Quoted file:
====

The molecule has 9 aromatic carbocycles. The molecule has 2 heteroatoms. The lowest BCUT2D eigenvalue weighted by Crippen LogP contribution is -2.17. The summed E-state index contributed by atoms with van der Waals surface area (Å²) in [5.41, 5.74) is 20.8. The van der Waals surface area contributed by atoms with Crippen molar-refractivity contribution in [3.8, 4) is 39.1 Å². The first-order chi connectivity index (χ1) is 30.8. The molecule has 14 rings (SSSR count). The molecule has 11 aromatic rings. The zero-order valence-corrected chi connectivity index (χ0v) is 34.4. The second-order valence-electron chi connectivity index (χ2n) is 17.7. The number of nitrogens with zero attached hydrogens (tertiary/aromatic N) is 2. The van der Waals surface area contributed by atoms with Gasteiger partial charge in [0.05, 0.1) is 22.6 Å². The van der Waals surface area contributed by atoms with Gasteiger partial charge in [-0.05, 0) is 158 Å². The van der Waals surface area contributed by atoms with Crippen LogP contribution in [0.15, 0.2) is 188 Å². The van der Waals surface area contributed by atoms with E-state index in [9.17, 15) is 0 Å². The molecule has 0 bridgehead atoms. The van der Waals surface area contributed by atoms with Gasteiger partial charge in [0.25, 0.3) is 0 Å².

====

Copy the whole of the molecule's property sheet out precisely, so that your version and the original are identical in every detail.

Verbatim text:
The molecule has 9 aromatic carbocycles. The molecule has 2 heteroatoms. The lowest BCUT2D eigenvalue weighted by Crippen LogP contribution is -2.17. The summed E-state index contributed by atoms with van der Waals surface area (Å²) in [5.41, 5.74) is 20.8. The van der Waals surface area contributed by atoms with Crippen molar-refractivity contribution in [3.8, 4) is 39.1 Å². The first-order chi connectivity index (χ1) is 30.8. The molecule has 14 rings (SSSR count). The molecule has 11 aromatic rings. The zero-order valence-corrected chi connectivity index (χ0v) is 34.4. The second-order valence-electron chi connectivity index (χ2n) is 17.7. The number of nitrogens with zero attached hydrogens (tertiary/aromatic N) is 2. The van der Waals surface area contributed by atoms with Gasteiger partial charge in [0.05, 0.1) is 22.6 Å². The van der Waals surface area contributed by atoms with Gasteiger partial charge in [-0.05, 0) is 158 Å². The van der Waals surface area contributed by atoms with Crippen LogP contribution in [0.15, 0.2) is 188 Å². The van der Waals surface area contributed by atoms with E-state index in [9.17, 15) is 0 Å². The molecule has 0 bridgehead atoms. The van der Waals surface area contributed by atoms with Gasteiger partial charge in [0.25, 0.3) is 0 Å².